Claudia Rankine’s bold new book recounts mounting racial aggressions in ongoing encounters in twenty-first-century daily life and in the media. Some of these encounters are slights, seemingly slips of the tongue, and some are intentional offensives in the classroom, at the supermarket, at home, on the tennis court with Serena Williams and the soccer field with Zinedine Zidane, online, on TV—everywhere, all the time. The accumulative stresses come to bear on a person’s ability to speak, perform, and stay alive. Our addressability is tied to the state of our belonging, Rankine argues, as are our assumptions and expectations of citizenship. In essay, image, and poetry, Citizen is a powerful testament to the individual and collective effects of racism in our contemporary, often named “post-race” society.
Global warming is perhaps the most dramatic example of what Timothy Morton calls “hyperobjects”—entities of such vast temporal and spatial dimensions that they defeat traditional ideas about what a thing is in the first place. Morton explains what hyperobjects are and their impact on how we think, how we coexist, and how we experience our politics, ethics, and art.
In Hyperobjects, Timothy Morton brings to bear his deep knowledge of a wide array of subjects to propose a new way of looking at our situation, which might allow us to take action toward the future health of the biosphere. Crucially, the relations between Buddhism and science, nature and culture, are examined in the fusion of a single vision. The result is a great work of cognitive mapping, both exciting and useful.
— Kim Stanley Robinson, author of Shaman, 2312, and the Mars trilogy
"No denunciation without its proper instrument of close analysis," Roland Barthes wrote in his preface to Mythologies. There is no more proper instrument of analysis of our contemporary myths than this book—one of the most significant works in French theory, and one that has transformed the way readers and philosophers view the world around them.
Our age is a triumph of codification. We own devices that bring the world to the command of our fingertips. We have access to boundless information and prodigious quantities of stuff. We decide to like or not, to believe or not, to buy or not. We pick and choose. We think we are free. Yet all around us, in pop culture, politics, mainstream media, and advertising, there are codes and symbols that govern our choices. They are the fabrications of consumer society. They express myths of success, well-being, or happiness. As Barthes sees it, these myths must be carefully deciphered, and debunked.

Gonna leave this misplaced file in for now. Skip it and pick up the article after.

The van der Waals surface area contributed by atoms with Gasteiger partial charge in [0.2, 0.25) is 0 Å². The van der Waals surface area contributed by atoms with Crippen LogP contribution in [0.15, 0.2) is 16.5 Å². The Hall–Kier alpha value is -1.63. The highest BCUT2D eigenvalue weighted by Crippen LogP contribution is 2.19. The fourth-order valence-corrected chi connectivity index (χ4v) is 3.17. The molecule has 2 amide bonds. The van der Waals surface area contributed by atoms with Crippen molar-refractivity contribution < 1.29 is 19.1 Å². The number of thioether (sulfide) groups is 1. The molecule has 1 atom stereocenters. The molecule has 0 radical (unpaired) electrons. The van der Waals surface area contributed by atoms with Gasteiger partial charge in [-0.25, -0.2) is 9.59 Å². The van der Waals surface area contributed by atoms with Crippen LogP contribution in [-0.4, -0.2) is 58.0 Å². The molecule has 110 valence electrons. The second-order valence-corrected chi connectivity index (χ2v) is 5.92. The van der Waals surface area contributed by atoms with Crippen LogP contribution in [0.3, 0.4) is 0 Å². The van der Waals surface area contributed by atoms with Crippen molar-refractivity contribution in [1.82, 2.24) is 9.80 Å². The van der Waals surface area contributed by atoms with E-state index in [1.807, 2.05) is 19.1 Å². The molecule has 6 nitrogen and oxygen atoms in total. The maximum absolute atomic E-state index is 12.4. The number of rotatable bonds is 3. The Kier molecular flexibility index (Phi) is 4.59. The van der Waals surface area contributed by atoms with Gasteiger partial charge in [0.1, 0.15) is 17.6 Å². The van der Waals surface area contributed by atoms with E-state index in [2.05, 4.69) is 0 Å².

What Barthes discerned in mass media, the fashion of plastic, and the politics of postcolonial France applies with equal force to today's social networks, the iPhone, and the images of 9/11. This new edition of Mythologies, complete and beautifully rendered by the Pulitzer Prize–winning poet, critic, and translator Richard Howard, is a consecration of Barthes's classic—a lesson in clairvoyance that is more relevant now than ever.
Renowned American artist Anne Truitt kept this illuminating and inspiring journal over a period of seven years, determined to come to terms with the forces that shaped her art and life. Her range of sensitivity—moral, intellectual, sensual, emotional, and spiritual— is remarkably broad. She recalls her childhood on the eastern shore of Maryland, her career change from psychology to art, and her path to a sculptural practice that would “set color free in three dimensions.” She reflects on the generous advice of other artists, watches her own daughters’ journey into motherhood, meditates on criticism and solitude, and struggles to find the way to express her vision. Resonant and true, encouraging and revelatory, Anne Truitt guides herself—and her readers—through a life in which domestic activities and the needs of children and friends are constantly juxtaposed against the world of color and abstract geometry to which she is drawn in her art.
Beautifully written and a rare window on the workings of a creative mind, Daybook showcases an extraordinary artist whose insights generously and succinctly illuminate the artistic process.